You will hear about the term focal length, in respect to lenses quite often. Unlike some misconceptions focal length is not the measurement of the lens. It is in fact a measurement in millimeters of the distance between the point where light rays converge after traveling through the lens and the image medium (sensor / film / wet plate). Depending on this distance you can tell a lot about the type of lens it is, the amount of image magnification you can hope to achieve and how big the subjects will appear on the image plane. Shorter the focal length, wider the angle of view of the lens. e.g., an 18mm lens has a much wider field of view than a 200mm lens. The subjects in the image will appear very small (depending on where they are stand). On the other hand, a telephoto lens has a very small field of view. But, objects in the image will appear very close. Resultantly the magnification is bigger when using a tele-lens. The actual focal length does not change regardless of whether it designed for full-frame cameras or for smaller APS-C cameras.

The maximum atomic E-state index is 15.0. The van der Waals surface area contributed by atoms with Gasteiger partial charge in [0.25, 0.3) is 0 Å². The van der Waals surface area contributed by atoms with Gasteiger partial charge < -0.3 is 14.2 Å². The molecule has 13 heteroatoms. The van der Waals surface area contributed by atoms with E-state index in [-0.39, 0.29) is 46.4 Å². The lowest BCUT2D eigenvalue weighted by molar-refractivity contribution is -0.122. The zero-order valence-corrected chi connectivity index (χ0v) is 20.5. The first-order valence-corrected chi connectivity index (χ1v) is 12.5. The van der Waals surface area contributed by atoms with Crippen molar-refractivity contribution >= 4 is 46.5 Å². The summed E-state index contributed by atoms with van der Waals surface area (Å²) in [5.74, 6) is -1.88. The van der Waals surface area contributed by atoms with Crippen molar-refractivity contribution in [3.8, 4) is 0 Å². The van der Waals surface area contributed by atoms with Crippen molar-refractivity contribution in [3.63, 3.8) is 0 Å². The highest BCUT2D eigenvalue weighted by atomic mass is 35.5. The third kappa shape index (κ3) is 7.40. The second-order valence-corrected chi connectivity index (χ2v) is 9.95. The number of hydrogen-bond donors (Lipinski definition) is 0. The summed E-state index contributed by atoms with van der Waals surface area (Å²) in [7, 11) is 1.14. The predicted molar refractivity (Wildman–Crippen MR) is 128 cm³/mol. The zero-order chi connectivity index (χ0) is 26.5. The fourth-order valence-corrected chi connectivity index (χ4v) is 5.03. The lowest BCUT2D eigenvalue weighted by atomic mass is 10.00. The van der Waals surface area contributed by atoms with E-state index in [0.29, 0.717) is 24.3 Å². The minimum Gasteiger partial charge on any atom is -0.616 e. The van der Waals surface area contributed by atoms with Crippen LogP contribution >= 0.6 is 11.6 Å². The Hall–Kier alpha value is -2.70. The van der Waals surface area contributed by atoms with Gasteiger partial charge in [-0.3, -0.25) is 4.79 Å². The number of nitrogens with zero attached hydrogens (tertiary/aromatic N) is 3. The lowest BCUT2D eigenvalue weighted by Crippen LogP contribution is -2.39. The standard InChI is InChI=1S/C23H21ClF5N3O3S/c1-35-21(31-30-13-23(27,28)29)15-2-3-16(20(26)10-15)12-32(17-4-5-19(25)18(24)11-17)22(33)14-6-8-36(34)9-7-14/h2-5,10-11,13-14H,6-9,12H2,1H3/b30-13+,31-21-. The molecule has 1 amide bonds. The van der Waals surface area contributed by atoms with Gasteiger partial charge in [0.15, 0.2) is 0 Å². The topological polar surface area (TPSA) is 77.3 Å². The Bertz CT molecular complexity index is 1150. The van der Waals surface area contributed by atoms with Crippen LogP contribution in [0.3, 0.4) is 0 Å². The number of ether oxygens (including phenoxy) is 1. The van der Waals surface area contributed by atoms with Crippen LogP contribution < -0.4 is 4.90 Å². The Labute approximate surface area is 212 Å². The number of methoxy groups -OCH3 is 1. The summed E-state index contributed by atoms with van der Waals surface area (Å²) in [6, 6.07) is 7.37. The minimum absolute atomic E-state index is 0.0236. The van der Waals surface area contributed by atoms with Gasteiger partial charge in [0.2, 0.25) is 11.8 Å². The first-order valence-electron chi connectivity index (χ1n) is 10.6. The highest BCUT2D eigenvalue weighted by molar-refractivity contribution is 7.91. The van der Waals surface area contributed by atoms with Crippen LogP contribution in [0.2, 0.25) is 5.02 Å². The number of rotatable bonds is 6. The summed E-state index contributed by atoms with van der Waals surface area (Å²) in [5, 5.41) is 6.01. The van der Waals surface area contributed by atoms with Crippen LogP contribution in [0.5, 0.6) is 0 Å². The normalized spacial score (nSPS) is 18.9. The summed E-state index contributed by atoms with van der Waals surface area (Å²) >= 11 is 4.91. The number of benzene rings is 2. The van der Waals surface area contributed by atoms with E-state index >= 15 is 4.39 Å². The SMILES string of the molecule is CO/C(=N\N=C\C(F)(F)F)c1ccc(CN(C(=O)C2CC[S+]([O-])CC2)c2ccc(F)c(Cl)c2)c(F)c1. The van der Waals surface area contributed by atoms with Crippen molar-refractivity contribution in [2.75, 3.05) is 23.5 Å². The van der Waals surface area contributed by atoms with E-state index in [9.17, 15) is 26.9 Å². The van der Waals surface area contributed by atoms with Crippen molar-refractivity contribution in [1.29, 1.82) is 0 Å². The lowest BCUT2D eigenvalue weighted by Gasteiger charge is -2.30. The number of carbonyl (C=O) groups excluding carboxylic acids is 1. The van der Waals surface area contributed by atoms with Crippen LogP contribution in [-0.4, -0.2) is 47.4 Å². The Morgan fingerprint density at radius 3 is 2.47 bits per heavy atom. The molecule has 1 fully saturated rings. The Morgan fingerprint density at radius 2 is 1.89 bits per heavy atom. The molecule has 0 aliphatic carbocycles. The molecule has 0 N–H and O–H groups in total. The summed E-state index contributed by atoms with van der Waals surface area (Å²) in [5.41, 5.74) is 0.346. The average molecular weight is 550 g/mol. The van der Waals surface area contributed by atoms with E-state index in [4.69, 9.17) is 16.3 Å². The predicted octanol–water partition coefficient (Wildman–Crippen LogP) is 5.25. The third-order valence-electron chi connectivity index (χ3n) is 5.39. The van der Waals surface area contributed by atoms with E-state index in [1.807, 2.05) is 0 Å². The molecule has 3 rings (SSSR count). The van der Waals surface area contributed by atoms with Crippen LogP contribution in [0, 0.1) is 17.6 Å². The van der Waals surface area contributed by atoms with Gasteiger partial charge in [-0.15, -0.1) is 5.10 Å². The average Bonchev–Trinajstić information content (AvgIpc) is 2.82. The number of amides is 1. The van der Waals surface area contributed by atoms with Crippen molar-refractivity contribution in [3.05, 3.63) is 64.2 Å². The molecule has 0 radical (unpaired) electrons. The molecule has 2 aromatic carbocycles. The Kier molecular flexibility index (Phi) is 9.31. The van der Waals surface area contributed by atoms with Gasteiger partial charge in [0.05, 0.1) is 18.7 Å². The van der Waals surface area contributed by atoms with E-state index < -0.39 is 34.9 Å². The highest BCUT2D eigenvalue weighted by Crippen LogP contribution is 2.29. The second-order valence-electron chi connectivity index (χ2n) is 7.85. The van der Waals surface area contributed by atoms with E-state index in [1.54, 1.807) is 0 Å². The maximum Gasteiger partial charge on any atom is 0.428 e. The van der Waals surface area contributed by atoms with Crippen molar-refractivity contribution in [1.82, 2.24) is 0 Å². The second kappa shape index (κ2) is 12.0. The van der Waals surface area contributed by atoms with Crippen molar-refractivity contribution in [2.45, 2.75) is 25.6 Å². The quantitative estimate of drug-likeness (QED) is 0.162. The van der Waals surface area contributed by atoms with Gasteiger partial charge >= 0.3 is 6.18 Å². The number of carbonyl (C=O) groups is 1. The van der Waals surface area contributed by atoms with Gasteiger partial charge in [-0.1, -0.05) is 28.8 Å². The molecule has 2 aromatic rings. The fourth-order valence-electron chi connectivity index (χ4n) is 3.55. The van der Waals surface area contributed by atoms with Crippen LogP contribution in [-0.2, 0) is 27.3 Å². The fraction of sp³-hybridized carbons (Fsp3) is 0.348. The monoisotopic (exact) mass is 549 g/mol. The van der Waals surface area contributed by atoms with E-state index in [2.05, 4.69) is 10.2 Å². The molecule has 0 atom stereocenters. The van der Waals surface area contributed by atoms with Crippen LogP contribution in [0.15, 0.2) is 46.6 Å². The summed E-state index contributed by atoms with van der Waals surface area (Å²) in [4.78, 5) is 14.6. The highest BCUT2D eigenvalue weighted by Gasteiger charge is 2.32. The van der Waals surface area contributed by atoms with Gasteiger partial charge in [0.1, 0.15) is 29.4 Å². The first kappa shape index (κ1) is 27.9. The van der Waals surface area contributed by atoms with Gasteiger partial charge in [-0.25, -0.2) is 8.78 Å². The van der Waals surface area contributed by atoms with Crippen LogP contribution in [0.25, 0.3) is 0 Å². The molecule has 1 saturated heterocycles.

Focal lengths of lenses are segregated into three basic groups. Wide, standard and telephoto. They are further divided into separate sub-groups. Wide (primes such as the Nikkor 24mm f/2.8), ultra-wide (primes such as the Nikkor 14mm f/2.8), wide-zoom, standard-zoom (such as the Nikkor 18-55mm f/3.5 – 5.6, standard, telephoto (like the Nikkor 200mm f/2) and super-telephoto (like the 500mm f/4). Zoom lenses are those which have a variable focal length like the Nikkor 200-400mm f/4 VR II. Primes are fixed focal length lenses and have only a fixed focal length. The subject of your photography will determine the kind of focal length that you should be using. Landscape photography requires a wide angle lens. Architecture photos require an ultra-wide angle lens. Wildlife, sports and action photos will need telephoto and super-telephoto lenses. Standard lenses are general purpose and can be used for everyday photography needs such as weddings, capturing family group shots, vacations and doing street photography.« Back to Glossary Index